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Business More Important Than Health at the FDA

Another great example among a litany of reasons you can't trust officials at the FDA to make the right decisions about your health stems from a story I posted several months ago about a implanted device intended to "treat" depression.

At the time, there was much controversy swirling around the vagus nerve stimulator made by Cyberonics Inc. because some weren't sure it really worked. In fact, according to a report by the Senate Finance Committee, FDA scientists rejected Cyberonics' application unanimously and many times to sell the device as a treatment for depression.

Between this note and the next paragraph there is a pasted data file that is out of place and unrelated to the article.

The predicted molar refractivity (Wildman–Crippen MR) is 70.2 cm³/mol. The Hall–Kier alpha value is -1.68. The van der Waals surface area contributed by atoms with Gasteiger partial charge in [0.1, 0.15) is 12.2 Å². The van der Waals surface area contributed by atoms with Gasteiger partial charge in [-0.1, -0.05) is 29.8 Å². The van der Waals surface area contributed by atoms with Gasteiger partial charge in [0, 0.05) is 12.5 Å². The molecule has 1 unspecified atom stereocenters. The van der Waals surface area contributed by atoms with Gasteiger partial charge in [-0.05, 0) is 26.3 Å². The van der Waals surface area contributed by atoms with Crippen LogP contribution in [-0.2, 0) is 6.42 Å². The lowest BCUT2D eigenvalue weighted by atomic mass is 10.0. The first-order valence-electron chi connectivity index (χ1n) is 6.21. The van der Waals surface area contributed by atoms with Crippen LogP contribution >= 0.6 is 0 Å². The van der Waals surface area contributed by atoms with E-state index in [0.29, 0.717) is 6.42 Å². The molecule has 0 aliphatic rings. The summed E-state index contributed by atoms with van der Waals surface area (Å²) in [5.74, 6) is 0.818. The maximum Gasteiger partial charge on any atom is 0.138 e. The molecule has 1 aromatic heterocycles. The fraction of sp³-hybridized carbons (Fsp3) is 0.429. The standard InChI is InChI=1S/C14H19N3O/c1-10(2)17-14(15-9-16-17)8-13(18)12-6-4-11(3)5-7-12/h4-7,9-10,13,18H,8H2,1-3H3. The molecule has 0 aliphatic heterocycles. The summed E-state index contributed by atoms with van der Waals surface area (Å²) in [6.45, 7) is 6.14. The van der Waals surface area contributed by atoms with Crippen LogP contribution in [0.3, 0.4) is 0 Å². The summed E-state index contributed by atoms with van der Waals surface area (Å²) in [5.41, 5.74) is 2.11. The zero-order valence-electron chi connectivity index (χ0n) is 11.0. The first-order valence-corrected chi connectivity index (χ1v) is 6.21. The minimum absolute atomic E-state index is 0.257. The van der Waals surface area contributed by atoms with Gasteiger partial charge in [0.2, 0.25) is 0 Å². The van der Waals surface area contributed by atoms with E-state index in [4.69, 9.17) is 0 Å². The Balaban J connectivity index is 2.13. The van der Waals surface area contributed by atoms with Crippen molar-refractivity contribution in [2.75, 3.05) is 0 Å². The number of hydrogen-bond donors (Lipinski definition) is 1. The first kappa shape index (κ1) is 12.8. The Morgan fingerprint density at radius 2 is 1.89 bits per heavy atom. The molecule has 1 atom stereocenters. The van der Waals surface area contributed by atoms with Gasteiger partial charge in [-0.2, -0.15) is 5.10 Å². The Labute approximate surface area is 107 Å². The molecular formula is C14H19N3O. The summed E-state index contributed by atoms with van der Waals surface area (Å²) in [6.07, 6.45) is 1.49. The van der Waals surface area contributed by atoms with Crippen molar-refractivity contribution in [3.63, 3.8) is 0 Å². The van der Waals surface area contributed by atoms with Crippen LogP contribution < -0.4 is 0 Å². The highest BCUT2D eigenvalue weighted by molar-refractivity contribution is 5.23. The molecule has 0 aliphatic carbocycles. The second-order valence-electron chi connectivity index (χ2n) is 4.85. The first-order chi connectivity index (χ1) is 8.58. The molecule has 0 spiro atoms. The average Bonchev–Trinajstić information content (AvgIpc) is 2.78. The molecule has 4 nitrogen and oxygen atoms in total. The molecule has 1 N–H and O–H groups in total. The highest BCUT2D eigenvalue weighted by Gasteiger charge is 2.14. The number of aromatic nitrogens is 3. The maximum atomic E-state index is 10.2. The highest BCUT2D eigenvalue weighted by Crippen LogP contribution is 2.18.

However, the application kept climbing the ladder, thanks to help from Dr. Daniel Schultz, director of the agency's Center for Devices and Radiological Health, and was eventually approved.

What makes this decision more notable than others: Schultz approved the application despite unanimous opposition from FDA administrators and scientists. One sentence from an internal memo sums up why Dr. David Graham was right about the culture at the FDA and he isn't alone in his contempt for it: As an M.D. interested in science, it seems to me that such an approval would be akin to approving an experimental product.

Houston Chronicle February 18, 2006

Spartanburg Herald-Journal February 17, 2006

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